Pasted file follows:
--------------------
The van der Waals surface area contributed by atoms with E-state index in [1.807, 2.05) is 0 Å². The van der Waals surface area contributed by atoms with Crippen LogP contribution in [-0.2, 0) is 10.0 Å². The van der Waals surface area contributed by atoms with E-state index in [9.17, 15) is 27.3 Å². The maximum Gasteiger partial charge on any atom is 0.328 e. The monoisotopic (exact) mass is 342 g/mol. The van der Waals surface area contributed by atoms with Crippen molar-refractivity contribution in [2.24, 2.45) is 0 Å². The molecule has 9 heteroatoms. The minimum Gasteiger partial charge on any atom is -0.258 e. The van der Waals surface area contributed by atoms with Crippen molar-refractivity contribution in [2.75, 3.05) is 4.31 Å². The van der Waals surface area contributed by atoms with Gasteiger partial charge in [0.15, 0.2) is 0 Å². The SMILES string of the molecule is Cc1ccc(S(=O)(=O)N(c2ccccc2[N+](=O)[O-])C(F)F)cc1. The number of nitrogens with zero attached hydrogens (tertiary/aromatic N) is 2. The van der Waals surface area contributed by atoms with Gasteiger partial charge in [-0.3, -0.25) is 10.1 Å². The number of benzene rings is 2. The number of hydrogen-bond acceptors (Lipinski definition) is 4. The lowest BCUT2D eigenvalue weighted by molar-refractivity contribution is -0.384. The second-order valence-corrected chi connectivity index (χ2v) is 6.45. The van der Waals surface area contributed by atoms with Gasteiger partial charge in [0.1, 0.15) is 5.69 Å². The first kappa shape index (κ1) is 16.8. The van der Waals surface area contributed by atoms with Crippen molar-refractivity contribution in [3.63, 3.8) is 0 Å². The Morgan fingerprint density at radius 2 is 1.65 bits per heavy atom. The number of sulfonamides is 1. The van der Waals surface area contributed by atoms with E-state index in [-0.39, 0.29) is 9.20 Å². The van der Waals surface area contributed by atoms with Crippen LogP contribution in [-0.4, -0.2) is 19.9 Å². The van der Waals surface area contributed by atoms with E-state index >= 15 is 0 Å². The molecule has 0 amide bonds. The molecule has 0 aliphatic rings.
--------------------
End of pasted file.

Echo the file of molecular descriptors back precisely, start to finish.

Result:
The van der Waals surface area contributed by atoms with E-state index in [1.807, 2.05) is 0 Å². The van der Waals surface area contributed by atoms with Crippen LogP contribution in [-0.2, 0) is 10.0 Å². The van der Waals surface area contributed by atoms with E-state index in [9.17, 15) is 27.3 Å². The maximum Gasteiger partial charge on any atom is 0.328 e. The monoisotopic (exact) mass is 342 g/mol. The van der Waals surface area contributed by atoms with Crippen molar-refractivity contribution in [2.24, 2.45) is 0 Å². The molecule has 9 heteroatoms. The minimum Gasteiger partial charge on any atom is -0.258 e. The van der Waals surface area contributed by atoms with Crippen molar-refractivity contribution in [2.75, 3.05) is 4.31 Å². The van der Waals surface area contributed by atoms with Gasteiger partial charge in [0.15, 0.2) is 0 Å². The SMILES string of the molecule is Cc1ccc(S(=O)(=O)N(c2ccccc2[N+](=O)[O-])C(F)F)cc1. The number of nitrogens with zero attached hydrogens (tertiary/aromatic N) is 2. The van der Waals surface area contributed by atoms with Gasteiger partial charge in [-0.3, -0.25) is 10.1 Å². The number of benzene rings is 2. The number of hydrogen-bond acceptors (Lipinski definition) is 4. The lowest BCUT2D eigenvalue weighted by molar-refractivity contribution is -0.384. The second-order valence-corrected chi connectivity index (χ2v) is 6.45. The van der Waals surface area contributed by atoms with Gasteiger partial charge in [0.1, 0.15) is 5.69 Å². The first kappa shape index (κ1) is 16.8. The van der Waals surface area contributed by atoms with Crippen molar-refractivity contribution in [3.63, 3.8) is 0 Å². The Morgan fingerprint density at radius 2 is 1.65 bits per heavy atom. The number of sulfonamides is 1. The van der Waals surface area contributed by atoms with E-state index in [-0.39, 0.29) is 9.20 Å². The van der Waals surface area contributed by atoms with Crippen LogP contribution in [-0.4, -0.2) is 19.9 Å². The van der Waals surface area contributed by atoms with E-state index >= 15 is 0 Å². The molecule has 0 amide bonds. The molecule has 0 aliphatic rings.